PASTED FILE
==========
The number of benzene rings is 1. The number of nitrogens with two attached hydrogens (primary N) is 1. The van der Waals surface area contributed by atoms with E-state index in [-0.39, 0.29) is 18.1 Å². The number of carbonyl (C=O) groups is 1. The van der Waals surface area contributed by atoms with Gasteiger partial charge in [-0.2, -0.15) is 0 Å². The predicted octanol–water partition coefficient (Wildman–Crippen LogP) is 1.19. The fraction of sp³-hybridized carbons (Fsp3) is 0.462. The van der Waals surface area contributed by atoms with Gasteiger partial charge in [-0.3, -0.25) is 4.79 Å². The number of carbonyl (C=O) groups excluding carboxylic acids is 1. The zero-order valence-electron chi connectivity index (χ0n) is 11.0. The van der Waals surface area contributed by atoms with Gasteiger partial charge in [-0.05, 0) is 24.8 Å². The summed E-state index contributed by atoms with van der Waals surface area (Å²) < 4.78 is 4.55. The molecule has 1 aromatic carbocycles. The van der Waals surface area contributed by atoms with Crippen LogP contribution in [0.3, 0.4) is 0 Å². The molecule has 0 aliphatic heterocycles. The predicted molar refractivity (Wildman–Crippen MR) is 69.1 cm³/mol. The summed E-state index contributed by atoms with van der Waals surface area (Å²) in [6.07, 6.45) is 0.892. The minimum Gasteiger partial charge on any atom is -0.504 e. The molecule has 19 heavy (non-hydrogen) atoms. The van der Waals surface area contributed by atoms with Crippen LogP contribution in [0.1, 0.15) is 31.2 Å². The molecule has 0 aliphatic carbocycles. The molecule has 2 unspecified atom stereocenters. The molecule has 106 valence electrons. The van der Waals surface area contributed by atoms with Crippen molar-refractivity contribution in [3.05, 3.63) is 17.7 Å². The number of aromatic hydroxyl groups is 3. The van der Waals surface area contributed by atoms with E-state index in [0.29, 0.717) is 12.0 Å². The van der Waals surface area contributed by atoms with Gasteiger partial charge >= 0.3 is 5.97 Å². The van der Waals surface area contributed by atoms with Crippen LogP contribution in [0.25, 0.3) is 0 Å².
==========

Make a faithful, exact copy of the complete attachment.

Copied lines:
The number of benzene rings is 1. The number of nitrogens with two attached hydrogens (primary N) is 1. The van der Waals surface area contributed by atoms with E-state index in [-0.39, 0.29) is 18.1 Å². The number of carbonyl (C=O) groups is 1. The van der Waals surface area contributed by atoms with Gasteiger partial charge in [-0.2, -0.15) is 0 Å². The predicted octanol–water partition coefficient (Wildman–Crippen LogP) is 1.19. The fraction of sp³-hybridized carbons (Fsp3) is 0.462. The van der Waals surface area contributed by atoms with Gasteiger partial charge in [-0.3, -0.25) is 4.79 Å². The number of carbonyl (C=O) groups excluding carboxylic acids is 1. The zero-order valence-electron chi connectivity index (χ0n) is 11.0. The van der Waals surface area contributed by atoms with Gasteiger partial charge in [-0.05, 0) is 24.8 Å². The summed E-state index contributed by atoms with van der Waals surface area (Å²) < 4.78 is 4.55. The molecule has 1 aromatic carbocycles. The van der Waals surface area contributed by atoms with Crippen LogP contribution in [0.3, 0.4) is 0 Å². The molecule has 0 aliphatic heterocycles. The predicted molar refractivity (Wildman–Crippen MR) is 69.1 cm³/mol. The summed E-state index contributed by atoms with van der Waals surface area (Å²) in [6.07, 6.45) is 0.892. The minimum Gasteiger partial charge on any atom is -0.504 e. The molecule has 19 heavy (non-hydrogen) atoms. The van der Waals surface area contributed by atoms with Crippen LogP contribution in [0.1, 0.15) is 31.2 Å². The molecule has 0 aliphatic carbocycles. The molecule has 2 unspecified atom stereocenters. The molecule has 106 valence electrons. The van der Waals surface area contributed by atoms with Crippen molar-refractivity contribution in [3.05, 3.63) is 17.7 Å². The number of aromatic hydroxyl groups is 3. The van der Waals surface area contributed by atoms with E-state index in [0.29, 0.717) is 12.0 Å². The van der Waals surface area contributed by atoms with Gasteiger partial charge >= 0.3 is 5.97 Å². The van der Waals surface area contributed by atoms with Crippen LogP contribution in [0.25, 0.3) is 0 Å².